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This may be a little early to ask this, but I'm running Windows 10 Technical Preview Build 10122. I'd like to set up Cortana to have custom commands. Here's how she works:

Hey Cortana, <she'll listen and process this command>

Microsoft will process the command and if there isn't anything for it, she'll just search the input on bing. However, I'd like to be able to say something like, just for example

Hey Cortana, I'm going to bed now

And have the input I'm going to bed now trigger run a batch script, a VBScript, a command, or any some sort some of custom response that basically does the following.

C:\> shutdown -s

Is there a way to set up a predefined custom commands for Cortana?

Update:

I created this basic YouTube tutorial and this more advanced one with a corresponding GitHub repo based on talkitbr's excellent and very helpful answer below.

At first his answer was beyond my understanding so I decided to break it down in a bit more detail for future users like myself.

  • Where is your code? what have you allready trying to do? – Andrea Bori May 28 '15 at 0:13
  • Just have a look at this page. You're going to need to know some .NET language and have a small bit of XML skills. Doing this all from batch isn't going to work and I don't think VBScript has a cortana api yet. Refer to stackoverflow.com/questions/27670696/… for a similiar answer. – umbreon222 Jul 10 '15 at 18:07
42

You can create commands for Cortana to listen for. These commands need to be described in a XML file called Voice Command Definitions or VCD.

Here's an example:

<?xml version="1.0" encoding="utf-8" ?>
<VoiceCommands xmlns="http://schemas.microsoft.com/voicecommands/1.2">
    <CommandSet xml:lang="en-us" Name="HomeControlCommandSet_en-us">
        <CommandPrefix>HomeControl</CommandPrefix>
        <Example>Control alarm, temperature, light and others</Example>

        <Command Name="Activate_Alarm">
            <Example>Activate alarm</Example>
            <ListenFor>[Would] [you] [please] activate [the] alarm [please]</ListenFor>
            <ListenFor RequireAppName="BeforeOrAfterPhrase">Activate alarm</ListenFor>
            <ListenFor RequireAppName="ExplicitlySpecified">Activate {builtin:AppName} alarm</ListenFor>
            <Feedback>Activating alarm</Feedback>
            <Navigate />
        </Command>
        ...
    </CommandSet>
</VoiceCommands>

After create this definition, you need to register it at App Startup:

protected async override void OnLaunched(LaunchActivatedEventArgs e)
{
    ...
    // Install the VCD
    try
    {
        StorageFile vcdStorageFile = await Package.Current.InstalledLocation.GetFileAsync(@"HomeControlCommands.xml");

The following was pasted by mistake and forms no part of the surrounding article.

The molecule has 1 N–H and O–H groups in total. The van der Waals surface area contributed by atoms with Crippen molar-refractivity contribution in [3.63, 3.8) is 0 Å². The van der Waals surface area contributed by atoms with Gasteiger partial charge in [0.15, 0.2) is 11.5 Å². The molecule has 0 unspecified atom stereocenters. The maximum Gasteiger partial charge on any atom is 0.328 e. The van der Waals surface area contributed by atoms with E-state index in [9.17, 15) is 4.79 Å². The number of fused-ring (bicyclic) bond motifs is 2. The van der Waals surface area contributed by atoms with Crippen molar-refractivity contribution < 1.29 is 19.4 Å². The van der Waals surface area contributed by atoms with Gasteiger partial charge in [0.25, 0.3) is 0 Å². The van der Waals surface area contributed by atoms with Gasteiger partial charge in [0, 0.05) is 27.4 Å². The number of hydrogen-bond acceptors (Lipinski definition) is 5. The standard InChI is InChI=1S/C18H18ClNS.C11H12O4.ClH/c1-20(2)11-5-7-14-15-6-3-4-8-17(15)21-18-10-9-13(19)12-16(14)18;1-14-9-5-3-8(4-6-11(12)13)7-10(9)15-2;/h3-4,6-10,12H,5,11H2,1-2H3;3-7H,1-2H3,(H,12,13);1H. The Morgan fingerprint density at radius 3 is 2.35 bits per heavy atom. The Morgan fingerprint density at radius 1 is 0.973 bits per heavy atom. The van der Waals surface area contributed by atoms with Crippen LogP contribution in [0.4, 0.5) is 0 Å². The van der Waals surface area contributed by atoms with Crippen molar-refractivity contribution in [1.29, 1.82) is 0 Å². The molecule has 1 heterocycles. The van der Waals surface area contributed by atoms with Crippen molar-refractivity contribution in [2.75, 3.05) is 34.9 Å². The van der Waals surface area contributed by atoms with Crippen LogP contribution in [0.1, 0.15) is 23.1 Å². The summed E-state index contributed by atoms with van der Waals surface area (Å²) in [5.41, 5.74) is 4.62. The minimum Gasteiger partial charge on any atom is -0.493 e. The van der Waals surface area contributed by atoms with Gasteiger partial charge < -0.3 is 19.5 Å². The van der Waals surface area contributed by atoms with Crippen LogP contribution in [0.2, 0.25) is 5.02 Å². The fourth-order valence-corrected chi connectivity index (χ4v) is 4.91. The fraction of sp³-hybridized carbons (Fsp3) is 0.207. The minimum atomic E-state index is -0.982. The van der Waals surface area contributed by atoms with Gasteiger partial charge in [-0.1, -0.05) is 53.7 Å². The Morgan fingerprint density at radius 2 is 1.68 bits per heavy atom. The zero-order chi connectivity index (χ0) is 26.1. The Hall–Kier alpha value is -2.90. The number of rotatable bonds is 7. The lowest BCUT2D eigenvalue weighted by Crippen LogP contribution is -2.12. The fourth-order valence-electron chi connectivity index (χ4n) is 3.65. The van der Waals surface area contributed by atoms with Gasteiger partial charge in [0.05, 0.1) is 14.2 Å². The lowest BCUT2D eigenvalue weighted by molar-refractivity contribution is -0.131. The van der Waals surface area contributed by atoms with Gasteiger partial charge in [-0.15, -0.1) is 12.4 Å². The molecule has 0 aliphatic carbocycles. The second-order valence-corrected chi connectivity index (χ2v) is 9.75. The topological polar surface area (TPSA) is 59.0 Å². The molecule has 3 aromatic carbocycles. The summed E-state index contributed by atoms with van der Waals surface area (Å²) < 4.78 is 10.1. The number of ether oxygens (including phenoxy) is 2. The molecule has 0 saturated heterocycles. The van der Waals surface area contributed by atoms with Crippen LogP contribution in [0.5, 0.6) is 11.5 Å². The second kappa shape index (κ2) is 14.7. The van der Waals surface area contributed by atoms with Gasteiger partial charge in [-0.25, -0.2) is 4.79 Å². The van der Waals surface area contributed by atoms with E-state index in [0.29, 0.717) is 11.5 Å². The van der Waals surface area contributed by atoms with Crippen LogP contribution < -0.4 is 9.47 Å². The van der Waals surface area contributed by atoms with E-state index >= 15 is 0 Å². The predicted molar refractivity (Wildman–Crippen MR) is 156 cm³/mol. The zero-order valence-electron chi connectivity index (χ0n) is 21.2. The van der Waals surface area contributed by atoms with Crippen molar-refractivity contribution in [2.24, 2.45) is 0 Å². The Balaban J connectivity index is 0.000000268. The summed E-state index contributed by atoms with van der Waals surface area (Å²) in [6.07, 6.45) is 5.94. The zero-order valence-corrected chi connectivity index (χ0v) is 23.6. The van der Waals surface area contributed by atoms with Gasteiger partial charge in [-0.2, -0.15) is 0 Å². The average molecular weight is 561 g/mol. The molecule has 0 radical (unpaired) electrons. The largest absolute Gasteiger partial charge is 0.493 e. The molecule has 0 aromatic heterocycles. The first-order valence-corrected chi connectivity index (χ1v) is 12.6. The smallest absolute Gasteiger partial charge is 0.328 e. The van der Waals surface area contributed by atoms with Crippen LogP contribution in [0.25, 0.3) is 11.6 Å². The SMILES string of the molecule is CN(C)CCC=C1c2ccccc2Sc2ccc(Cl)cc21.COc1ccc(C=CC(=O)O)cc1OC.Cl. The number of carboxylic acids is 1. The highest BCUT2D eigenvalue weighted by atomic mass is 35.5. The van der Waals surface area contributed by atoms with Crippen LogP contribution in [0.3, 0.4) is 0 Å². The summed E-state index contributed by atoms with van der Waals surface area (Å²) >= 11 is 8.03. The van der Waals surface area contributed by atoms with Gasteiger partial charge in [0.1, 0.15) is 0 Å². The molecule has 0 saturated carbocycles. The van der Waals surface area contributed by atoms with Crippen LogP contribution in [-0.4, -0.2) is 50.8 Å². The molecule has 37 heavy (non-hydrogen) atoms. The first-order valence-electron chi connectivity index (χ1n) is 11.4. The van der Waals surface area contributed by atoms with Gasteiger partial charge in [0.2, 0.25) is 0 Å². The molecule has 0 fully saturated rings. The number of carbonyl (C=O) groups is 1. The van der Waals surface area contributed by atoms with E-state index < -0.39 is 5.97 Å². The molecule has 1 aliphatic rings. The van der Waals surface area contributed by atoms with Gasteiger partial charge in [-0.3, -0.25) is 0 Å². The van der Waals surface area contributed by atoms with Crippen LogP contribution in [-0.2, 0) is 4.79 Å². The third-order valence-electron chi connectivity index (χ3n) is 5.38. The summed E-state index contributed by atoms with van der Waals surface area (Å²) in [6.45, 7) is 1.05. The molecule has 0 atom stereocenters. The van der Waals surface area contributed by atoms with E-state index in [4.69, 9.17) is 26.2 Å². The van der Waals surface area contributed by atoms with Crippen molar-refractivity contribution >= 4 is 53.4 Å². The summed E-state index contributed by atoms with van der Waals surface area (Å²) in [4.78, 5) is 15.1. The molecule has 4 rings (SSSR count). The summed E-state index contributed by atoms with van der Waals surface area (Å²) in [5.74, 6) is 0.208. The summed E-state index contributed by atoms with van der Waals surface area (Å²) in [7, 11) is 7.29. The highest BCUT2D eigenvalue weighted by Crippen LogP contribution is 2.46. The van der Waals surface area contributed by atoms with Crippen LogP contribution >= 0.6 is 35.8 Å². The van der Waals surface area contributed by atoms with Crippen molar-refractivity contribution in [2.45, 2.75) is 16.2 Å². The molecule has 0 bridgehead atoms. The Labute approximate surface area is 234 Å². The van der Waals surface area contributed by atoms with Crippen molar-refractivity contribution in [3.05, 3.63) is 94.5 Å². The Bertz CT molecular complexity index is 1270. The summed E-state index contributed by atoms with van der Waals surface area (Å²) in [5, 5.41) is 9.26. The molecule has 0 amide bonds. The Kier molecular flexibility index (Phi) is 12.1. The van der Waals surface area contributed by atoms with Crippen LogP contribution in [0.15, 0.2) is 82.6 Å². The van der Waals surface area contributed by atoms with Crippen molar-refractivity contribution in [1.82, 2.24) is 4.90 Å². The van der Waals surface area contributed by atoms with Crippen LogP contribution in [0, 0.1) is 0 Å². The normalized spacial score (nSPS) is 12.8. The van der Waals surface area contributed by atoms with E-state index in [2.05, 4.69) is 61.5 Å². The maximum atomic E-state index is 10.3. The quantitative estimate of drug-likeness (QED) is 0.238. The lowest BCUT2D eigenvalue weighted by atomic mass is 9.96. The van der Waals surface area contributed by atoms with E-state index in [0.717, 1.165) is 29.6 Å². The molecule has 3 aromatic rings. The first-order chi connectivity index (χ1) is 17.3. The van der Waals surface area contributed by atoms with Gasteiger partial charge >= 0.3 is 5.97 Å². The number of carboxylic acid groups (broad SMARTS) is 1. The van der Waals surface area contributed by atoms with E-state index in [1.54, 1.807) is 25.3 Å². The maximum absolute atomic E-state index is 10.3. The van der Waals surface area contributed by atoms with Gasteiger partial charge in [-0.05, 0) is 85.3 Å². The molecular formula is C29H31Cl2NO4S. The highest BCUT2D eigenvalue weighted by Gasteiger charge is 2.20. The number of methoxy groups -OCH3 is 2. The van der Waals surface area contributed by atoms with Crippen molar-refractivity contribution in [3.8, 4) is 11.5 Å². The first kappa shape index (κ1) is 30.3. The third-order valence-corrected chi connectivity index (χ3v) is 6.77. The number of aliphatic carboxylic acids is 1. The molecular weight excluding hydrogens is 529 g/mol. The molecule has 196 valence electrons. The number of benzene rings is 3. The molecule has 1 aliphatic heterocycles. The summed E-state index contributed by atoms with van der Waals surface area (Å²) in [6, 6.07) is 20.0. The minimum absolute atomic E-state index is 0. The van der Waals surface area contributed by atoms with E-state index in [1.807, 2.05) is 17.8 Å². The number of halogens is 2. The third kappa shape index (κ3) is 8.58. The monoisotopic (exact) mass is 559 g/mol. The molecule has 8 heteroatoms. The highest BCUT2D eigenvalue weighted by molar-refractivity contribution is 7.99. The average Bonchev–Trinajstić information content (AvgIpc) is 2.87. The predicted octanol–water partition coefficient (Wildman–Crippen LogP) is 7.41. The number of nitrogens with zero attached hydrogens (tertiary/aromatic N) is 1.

await VoiceCommandDefinitionManager.InstallCommandDefinitionsFromStorageFileAsync(vcdStorageFile);
    }
    catch (Exception ex)
    {
        System.Diagnostics.Debug.WriteLine("There was an error registering the Voice Command Definitions", ex);
    }
}

An then override the App.OnActivated method to handle when the events are triggered:

protected override void OnActivated(IActivatedEventArgs e)
{
    // Handle when app is launched by Cortana
    if (e.Kind == ActivationKind.VoiceCommand)
    {
        VoiceCommandActivatedEventArgs commandArgs = e as VoiceCommandActivatedEventArgs;
        SpeechRecognitionResult speechRecognitionResult = commandArgs.Result;

        string voiceCommandName = speechRecognitionResult.RulePath[0];
        string textSpoken = speechRecognitionResult.Text;
        IReadOnlyList<string> recognizedVoiceCommandPhrases;

        System.Diagnostics.Debug.WriteLine("voiceCommandName: " + voiceCommandName);
        System.Diagnostics.Debug.WriteLine("textSpoken: " + textSpoken);

        switch (voiceCommandName)
        {
            case "Activate_Alarm":
                System.Diagnostics.Debug.WriteLine("Activate_Alarm command");
                break;

The tutorial shows the complete code.

After you do all of this, you can call your batch scripts using ProcessStartInfo or System.Diagnostics.Process.Start.

Also, if you are interested in responding to the user through Cortana window, check this post regarding Cortana in background.

  • Your tutorial is great! Thank you! One question, I'm trying to modify the commands, but any updates I make to the VCD xml file do not get updated in Cortana. Any suggestions? – Shmuel Aug 7 '15 at 16:04
  • 1
    @Shmuel After you modify the VCD file, are you recompiling, deploying and opening the app again? The App.OnLaunched need to be called because it's responsible for InstallCommandDefinitionsFromStorageFileAsync. Let me known if it works! – talkitbr Aug 7 '15 at 16:47
  • Yah, that works. I realized that I have made a mistake in the xml config. Thanks! – Shmuel Aug 7 '15 at 16:49
1

What you can do is write a .bat file and add a shortcut to the file to the Folder: C:\ProgramData\Microsoft\Windows\Start Menu\Programs you can name the shortcut whatever you want and trigger the shutdown by saying: "Hey Cortana open/start [shortcut name]". Make sure that Cortana only listens to you to not get "pranked".

protected by Community Oct 19 '15 at 17:40

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